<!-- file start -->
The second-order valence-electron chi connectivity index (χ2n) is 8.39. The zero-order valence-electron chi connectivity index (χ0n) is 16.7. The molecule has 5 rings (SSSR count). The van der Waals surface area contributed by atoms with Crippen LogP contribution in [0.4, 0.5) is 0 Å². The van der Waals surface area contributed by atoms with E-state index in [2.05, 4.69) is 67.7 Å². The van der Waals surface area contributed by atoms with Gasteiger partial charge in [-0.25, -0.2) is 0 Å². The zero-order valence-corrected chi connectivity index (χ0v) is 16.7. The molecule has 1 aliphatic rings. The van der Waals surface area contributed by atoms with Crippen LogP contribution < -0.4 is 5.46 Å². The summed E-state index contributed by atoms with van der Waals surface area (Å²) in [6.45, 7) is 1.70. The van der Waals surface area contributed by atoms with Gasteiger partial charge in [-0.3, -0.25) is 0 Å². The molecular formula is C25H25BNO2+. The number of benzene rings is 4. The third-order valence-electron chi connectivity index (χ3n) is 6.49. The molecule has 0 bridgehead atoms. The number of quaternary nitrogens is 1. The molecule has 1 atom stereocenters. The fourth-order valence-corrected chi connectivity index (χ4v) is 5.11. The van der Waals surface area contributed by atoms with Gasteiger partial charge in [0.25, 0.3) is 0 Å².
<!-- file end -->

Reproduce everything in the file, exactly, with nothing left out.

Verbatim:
The second-order valence-electron chi connectivity index (χ2n) is 8.39. The zero-order valence-electron chi connectivity index (χ0n) is 16.7. The molecule has 5 rings (SSSR count). The van der Waals surface area contributed by atoms with Crippen LogP contribution in [0.4, 0.5) is 0 Å². The van der Waals surface area contributed by atoms with E-state index in [2.05, 4.69) is 67.7 Å². The van der Waals surface area contributed by atoms with Gasteiger partial charge in [-0.25, -0.2) is 0 Å². The zero-order valence-corrected chi connectivity index (χ0v) is 16.7. The molecule has 1 aliphatic rings. The van der Waals surface area contributed by atoms with Crippen LogP contribution < -0.4 is 5.46 Å². The summed E-state index contributed by atoms with van der Waals surface area (Å²) in [6.45, 7) is 1.70. The van der Waals surface area contributed by atoms with Gasteiger partial charge in [-0.3, -0.25) is 0 Å². The molecular formula is C25H25BNO2+. The number of benzene rings is 4. The third-order valence-electron chi connectivity index (χ3n) is 6.49. The molecule has 0 bridgehead atoms. The number of quaternary nitrogens is 1. The molecule has 1 atom stereocenters. The fourth-order valence-corrected chi connectivity index (χ4v) is 5.11. The van der Waals surface area contributed by atoms with Gasteiger partial charge in [0.25, 0.3) is 0 Å².